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Soviet Animation and the Thaw of the 1960s

Soviet Animation and the Thaw of the 1960s

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Soviet Animation and the Thaw of the 1960s

Not Only for Children

By Laura Pontieri

With 110 illustration, 95 in colour.

Publication date: 2012
Total pages: 256
ISBN: 9780 86196 705 6
Price: £ 22.50


Soviet Animation and the Thaw of the 1960s: Not Only for Children shows how a new phase in Soviet animation that emerged during the 1960s was at the same time a product of the post-Stalin Thaw, and a means for pressing the pace of liberalization and helping foster the new spirit and new aesthetics of that era.

After presenting a brief overview of the production of animated films from its origins until the late 1950s, the book analyses the various factors that took Russian animation from being, during the Stalin years, an artistic form dedicated to children, to becoming a medium that addressed an adult public.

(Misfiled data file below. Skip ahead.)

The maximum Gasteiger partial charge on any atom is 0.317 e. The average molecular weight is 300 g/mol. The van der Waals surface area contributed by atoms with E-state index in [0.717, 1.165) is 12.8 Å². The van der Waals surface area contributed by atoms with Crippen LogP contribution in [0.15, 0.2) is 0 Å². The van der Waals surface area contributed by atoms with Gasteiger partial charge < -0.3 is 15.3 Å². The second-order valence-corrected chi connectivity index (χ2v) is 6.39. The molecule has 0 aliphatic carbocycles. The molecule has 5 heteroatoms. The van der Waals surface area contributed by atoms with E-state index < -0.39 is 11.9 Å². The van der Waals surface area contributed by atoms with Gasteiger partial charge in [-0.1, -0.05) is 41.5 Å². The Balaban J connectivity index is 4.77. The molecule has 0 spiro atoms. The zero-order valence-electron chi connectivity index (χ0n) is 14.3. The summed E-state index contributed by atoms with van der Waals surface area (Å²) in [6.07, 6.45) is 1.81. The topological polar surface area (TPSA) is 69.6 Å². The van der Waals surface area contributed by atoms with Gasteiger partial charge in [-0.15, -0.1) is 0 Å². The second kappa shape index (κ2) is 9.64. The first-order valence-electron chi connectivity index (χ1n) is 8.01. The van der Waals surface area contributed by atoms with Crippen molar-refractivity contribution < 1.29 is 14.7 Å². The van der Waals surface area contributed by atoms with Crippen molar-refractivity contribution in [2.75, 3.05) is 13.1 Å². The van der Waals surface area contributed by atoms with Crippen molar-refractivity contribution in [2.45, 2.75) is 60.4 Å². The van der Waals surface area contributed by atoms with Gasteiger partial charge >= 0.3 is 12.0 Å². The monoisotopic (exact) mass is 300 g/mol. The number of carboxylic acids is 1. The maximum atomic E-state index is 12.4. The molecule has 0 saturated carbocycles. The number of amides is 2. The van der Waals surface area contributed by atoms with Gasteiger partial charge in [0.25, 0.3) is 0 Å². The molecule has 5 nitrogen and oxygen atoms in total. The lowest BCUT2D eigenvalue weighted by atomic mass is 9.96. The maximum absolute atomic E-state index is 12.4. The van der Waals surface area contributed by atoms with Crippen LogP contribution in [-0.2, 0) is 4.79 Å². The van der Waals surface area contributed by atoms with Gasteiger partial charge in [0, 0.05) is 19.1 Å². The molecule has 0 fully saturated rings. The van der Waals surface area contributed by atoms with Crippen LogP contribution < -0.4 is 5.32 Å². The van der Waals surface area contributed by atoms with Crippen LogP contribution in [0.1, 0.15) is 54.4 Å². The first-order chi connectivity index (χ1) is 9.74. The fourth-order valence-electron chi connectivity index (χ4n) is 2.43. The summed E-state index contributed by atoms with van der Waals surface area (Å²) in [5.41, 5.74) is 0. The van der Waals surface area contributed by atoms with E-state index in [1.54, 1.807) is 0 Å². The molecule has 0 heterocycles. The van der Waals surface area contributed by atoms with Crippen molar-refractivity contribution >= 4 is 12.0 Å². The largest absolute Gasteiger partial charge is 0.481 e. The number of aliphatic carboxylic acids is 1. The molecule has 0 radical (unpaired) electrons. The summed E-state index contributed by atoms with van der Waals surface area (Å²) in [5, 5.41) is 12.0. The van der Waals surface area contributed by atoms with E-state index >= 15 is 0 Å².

Successive close analyses of key films track the progression of the new trends in animation over the course of the 1960s, starting with the early attacks on social ills, followed by covert and even open dissent, and culminating in a move away from the political to give expression to the artist's subjective world.

The book draws on extensive archival research which has enabled the author to reconstruct the dynamics within the Soviet animation studio Soiuzmul'tfil'm, and to explore the relationships between the animators and the political establishment.

The book not only offers a thorough study of Soviet animated films of the 1960s, but it also uses the world of Soviet animation as a lens for viewing the particular historical moment of the Thaw from a fresh and less conventional point of view.


Chapter 1. From Propaganda to Children’s Films: The Earliest Beginnings and the Stalin Era of Soviet Animation

Chapter 2. Russian Animation of the Thaw in its Socio-Political and Cultural Context

Chapter 3. Case Studies: Early 1960s

Chapter 4. Russian Animation in the Second Half of the 1960s: Between the Khrushchev’s Thaw and the Brezhnev Stagnation

Chapter 5. Conclusion: The Beginning of New Tendencies



Laura Pontieri (Ph.D., Yale University) currently teaches Russian and Soviet cinema at the University of Toronto. She has published several articles and reviews on Russian animation. Her primary areas of interest are cinema, animation and theatre of the former-Eastern European countries.

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